Majid, a 10-year old boy, lost his leg and vision in both eyes due to an explosion in his hometown of Najaf. Amir, a sixteen month old from Sadr City in Baghdad, was born with a rare environmental illness that has caused serious organ failure. Both children underwent a series of complex surgeries, resulting in tremendous improvement in their overall conditions. Majid was fitted with an artificial leg that helped him become mobile again. His vision was improved after ophthalmologist performed several successful procedures at the Kellogg Eye Institute at the University of Michigan Hospital. Amir continues to receive guarded medical attention from various physicians at U of M Hospital where he is showing great improvement.

Majid and Amir were released from the hospital in September. A six-month follow up is scheduled. Even though there is no official data available reflecting the true number of injured or maimed Iraqi children since the beginning of the war, it is estimated that the number exceeds 50,000. Iraqi hospitals and medical institutions in Iraq are not equipped to respond to the shocking number of cases that occur daily.

Community members first became aware of the details of Majid and Amir’s conditions when they appeared on ACC’s radio program, Maal Jalia. Their mothers talked about their ordeal and the circumstances that brought them to the United States. Majid and Amir where surprisingly welcomed with an overwhelming response from community members offering them their support and well wishes.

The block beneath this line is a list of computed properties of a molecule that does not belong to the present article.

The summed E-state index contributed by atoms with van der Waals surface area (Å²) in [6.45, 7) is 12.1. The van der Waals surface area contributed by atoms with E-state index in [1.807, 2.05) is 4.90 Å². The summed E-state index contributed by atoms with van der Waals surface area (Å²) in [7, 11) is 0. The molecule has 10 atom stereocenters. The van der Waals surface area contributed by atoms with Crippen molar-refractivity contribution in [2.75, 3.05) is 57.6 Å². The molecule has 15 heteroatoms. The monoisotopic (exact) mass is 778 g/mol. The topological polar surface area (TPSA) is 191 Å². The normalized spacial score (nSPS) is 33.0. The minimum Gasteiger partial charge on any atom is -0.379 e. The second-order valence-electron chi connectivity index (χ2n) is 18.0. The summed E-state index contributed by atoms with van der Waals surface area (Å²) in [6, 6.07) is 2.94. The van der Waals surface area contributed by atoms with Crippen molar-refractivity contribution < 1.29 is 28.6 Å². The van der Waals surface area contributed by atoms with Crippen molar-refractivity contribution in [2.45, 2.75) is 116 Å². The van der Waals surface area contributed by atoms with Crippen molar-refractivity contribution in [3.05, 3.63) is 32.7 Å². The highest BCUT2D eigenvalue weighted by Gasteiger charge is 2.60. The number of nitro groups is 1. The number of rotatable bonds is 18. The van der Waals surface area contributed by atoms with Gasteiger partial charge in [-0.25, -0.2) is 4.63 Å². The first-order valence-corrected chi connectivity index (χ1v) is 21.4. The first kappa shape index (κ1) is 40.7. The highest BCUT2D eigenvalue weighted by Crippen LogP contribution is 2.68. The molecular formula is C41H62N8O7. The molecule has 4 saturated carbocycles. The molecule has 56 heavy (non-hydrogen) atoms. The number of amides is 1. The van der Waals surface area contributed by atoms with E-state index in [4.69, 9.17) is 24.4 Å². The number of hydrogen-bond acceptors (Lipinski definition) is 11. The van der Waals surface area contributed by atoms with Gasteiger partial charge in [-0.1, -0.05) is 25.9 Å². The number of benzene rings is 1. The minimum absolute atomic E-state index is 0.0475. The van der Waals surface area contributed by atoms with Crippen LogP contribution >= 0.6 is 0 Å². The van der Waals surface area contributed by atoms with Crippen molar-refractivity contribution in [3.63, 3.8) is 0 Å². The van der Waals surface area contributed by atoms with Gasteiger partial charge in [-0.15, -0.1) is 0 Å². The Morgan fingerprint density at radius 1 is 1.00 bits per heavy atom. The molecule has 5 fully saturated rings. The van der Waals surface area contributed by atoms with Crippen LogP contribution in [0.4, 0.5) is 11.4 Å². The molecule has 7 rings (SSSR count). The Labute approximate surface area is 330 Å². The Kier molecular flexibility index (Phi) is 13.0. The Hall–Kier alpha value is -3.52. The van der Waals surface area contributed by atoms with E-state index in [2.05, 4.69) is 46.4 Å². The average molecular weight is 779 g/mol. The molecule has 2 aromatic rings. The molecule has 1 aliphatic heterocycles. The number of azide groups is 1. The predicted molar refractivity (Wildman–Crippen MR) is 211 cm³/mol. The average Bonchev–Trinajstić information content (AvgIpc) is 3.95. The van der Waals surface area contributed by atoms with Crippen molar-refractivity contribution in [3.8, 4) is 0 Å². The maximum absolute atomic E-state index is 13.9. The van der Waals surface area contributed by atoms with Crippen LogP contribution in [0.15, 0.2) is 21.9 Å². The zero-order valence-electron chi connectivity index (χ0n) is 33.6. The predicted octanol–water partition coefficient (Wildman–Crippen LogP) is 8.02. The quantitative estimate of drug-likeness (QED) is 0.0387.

Life Skills: Starting with the Basics

A 4th grader named Diamond was being bullied on a daily basis by her classmates. They picked on her because of her hygiene problems. She comes from a large family of seven where the parents are always working and unable to provide her with guidance or to teach her how to take care of herself. She didn’t know how to brush her teeth, or how many times to shower. In response to Diamond’s need ACC’s dedicated staff member Lara Elia went out and purchased a number of hygiene products and taught Diamond how to have good hygiene. Lara provided her with items such as clean clothing, toothbrush, body wash, shampoo, a backpack, perfume, deodorant, toothpaste, gloves, scarf, hat, socks, underwear, and more, which put a wonderful smile on Diamond’s face.

As a result she has been coming to school with no hygiene problems and the bullying has stopped. In addition to addressing the hygiene issue this situation brought up the issue of bullying. Lara took extra time to talk to the class about the affects of bullying and the importance of being kind to those who are in need of help.


Refugee Student Poetry Booklet

ACC is proud to share the following poetry booklet created by ESL students from Lamphere High School. The 12 Iraqi students who participated in this project all began high school with zero English. They came to the US as teenagers and had to learn academic English in order to successfully complete the Michigan Merit Curriculum (MMC) and graduate. The path was not easy for them but they took on the challenge.

We invite you to read through the attached booklet. You will be amazed by their depth and insight as they write about their experiences in Iraq along with their struggles to escape war, wait in refugee camps, and then finally arrive in teh US. It is remarkable! ESL Poetry from Lamphere High School